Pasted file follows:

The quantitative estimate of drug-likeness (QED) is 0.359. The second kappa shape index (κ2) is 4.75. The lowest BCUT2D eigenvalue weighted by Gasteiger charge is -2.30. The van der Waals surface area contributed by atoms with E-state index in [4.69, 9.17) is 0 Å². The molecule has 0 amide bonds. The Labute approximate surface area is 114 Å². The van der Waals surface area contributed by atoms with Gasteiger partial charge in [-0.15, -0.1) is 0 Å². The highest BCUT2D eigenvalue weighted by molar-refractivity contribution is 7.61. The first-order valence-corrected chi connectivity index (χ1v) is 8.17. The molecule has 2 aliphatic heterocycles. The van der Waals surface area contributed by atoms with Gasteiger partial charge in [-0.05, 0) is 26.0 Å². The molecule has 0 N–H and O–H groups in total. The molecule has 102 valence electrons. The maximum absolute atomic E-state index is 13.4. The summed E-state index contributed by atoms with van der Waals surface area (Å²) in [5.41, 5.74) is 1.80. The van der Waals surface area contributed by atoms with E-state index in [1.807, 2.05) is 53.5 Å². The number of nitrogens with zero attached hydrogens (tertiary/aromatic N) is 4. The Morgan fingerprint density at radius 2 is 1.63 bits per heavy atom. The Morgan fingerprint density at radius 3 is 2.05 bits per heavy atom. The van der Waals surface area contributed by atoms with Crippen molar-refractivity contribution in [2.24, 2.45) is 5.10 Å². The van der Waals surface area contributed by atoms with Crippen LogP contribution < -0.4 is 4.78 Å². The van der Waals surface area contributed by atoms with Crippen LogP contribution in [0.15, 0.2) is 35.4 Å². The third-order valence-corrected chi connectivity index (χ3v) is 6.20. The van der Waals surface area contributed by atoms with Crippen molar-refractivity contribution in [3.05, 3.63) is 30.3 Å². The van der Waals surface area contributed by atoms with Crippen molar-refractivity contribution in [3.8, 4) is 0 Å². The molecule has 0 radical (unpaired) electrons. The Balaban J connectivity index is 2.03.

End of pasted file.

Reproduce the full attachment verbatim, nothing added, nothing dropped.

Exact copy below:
The quantitative estimate of drug-likeness (QED) is 0.359. The second kappa shape index (κ2) is 4.75. The lowest BCUT2D eigenvalue weighted by Gasteiger charge is -2.30. The van der Waals surface area contributed by atoms with E-state index in [4.69, 9.17) is 0 Å². The molecule has 0 amide bonds. The Labute approximate surface area is 114 Å². The van der Waals surface area contributed by atoms with Gasteiger partial charge in [-0.15, -0.1) is 0 Å². The highest BCUT2D eigenvalue weighted by molar-refractivity contribution is 7.61. The first-order valence-corrected chi connectivity index (χ1v) is 8.17. The molecule has 2 aliphatic heterocycles. The van der Waals surface area contributed by atoms with Gasteiger partial charge in [-0.05, 0) is 26.0 Å². The molecule has 0 N–H and O–H groups in total. The molecule has 102 valence electrons. The maximum absolute atomic E-state index is 13.4. The summed E-state index contributed by atoms with van der Waals surface area (Å²) in [5.41, 5.74) is 1.80. The van der Waals surface area contributed by atoms with E-state index in [1.807, 2.05) is 53.5 Å². The number of nitrogens with zero attached hydrogens (tertiary/aromatic N) is 4. The Morgan fingerprint density at radius 2 is 1.63 bits per heavy atom. The Morgan fingerprint density at radius 3 is 2.05 bits per heavy atom. The van der Waals surface area contributed by atoms with Crippen molar-refractivity contribution in [2.24, 2.45) is 5.10 Å². The van der Waals surface area contributed by atoms with Crippen LogP contribution < -0.4 is 4.78 Å². The van der Waals surface area contributed by atoms with Crippen LogP contribution in [0.15, 0.2) is 35.4 Å². The third-order valence-corrected chi connectivity index (χ3v) is 6.20. The van der Waals surface area contributed by atoms with Crippen molar-refractivity contribution in [3.05, 3.63) is 30.3 Å². The van der Waals surface area contributed by atoms with Crippen molar-refractivity contribution in [3.8, 4) is 0 Å². The molecule has 0 radical (unpaired) electrons. The Balaban J connectivity index is 2.03.